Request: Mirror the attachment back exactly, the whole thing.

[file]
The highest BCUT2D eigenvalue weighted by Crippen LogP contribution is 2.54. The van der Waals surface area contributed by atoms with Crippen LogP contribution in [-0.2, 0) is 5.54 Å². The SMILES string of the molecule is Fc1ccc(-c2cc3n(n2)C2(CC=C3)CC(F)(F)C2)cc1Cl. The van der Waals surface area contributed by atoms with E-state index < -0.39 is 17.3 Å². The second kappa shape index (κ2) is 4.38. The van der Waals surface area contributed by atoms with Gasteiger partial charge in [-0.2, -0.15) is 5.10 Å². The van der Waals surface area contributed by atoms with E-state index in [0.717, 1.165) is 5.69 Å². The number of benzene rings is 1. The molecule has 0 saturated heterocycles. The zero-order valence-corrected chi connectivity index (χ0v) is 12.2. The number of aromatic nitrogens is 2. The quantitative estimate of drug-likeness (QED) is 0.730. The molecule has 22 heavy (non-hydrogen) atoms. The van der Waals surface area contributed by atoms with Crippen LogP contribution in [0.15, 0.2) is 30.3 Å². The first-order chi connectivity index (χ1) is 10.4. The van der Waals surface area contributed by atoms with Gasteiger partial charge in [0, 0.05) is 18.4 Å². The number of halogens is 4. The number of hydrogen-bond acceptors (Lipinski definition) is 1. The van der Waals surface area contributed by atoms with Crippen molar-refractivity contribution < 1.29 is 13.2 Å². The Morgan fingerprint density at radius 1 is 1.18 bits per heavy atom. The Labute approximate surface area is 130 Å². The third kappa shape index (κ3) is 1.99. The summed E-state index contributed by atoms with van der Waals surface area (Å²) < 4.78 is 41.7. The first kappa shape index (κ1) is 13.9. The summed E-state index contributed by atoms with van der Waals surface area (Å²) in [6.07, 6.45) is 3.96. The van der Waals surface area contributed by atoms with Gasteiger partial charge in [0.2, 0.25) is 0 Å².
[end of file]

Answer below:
The highest BCUT2D eigenvalue weighted by Crippen LogP contribution is 2.54. The van der Waals surface area contributed by atoms with Crippen LogP contribution in [-0.2, 0) is 5.54 Å². The SMILES string of the molecule is Fc1ccc(-c2cc3n(n2)C2(CC=C3)CC(F)(F)C2)cc1Cl. The van der Waals surface area contributed by atoms with E-state index < -0.39 is 17.3 Å². The second kappa shape index (κ2) is 4.38. The van der Waals surface area contributed by atoms with Gasteiger partial charge in [-0.2, -0.15) is 5.10 Å². The van der Waals surface area contributed by atoms with E-state index in [0.717, 1.165) is 5.69 Å². The number of benzene rings is 1. The molecule has 0 saturated heterocycles. The zero-order valence-corrected chi connectivity index (χ0v) is 12.2. The number of aromatic nitrogens is 2. The quantitative estimate of drug-likeness (QED) is 0.730. The molecule has 22 heavy (non-hydrogen) atoms. The van der Waals surface area contributed by atoms with Crippen LogP contribution in [0.15, 0.2) is 30.3 Å². The first-order chi connectivity index (χ1) is 10.4. The van der Waals surface area contributed by atoms with Gasteiger partial charge in [0, 0.05) is 18.4 Å². The number of halogens is 4. The number of hydrogen-bond acceptors (Lipinski definition) is 1. The van der Waals surface area contributed by atoms with Crippen molar-refractivity contribution < 1.29 is 13.2 Å². The Morgan fingerprint density at radius 1 is 1.18 bits per heavy atom. The Labute approximate surface area is 130 Å². The third kappa shape index (κ3) is 1.99. The summed E-state index contributed by atoms with van der Waals surface area (Å²) < 4.78 is 41.7. The first kappa shape index (κ1) is 13.9. The summed E-state index contributed by atoms with van der Waals surface area (Å²) in [6.07, 6.45) is 3.96. The van der Waals surface area contributed by atoms with Gasteiger partial charge in [0.2, 0.25) is 0 Å².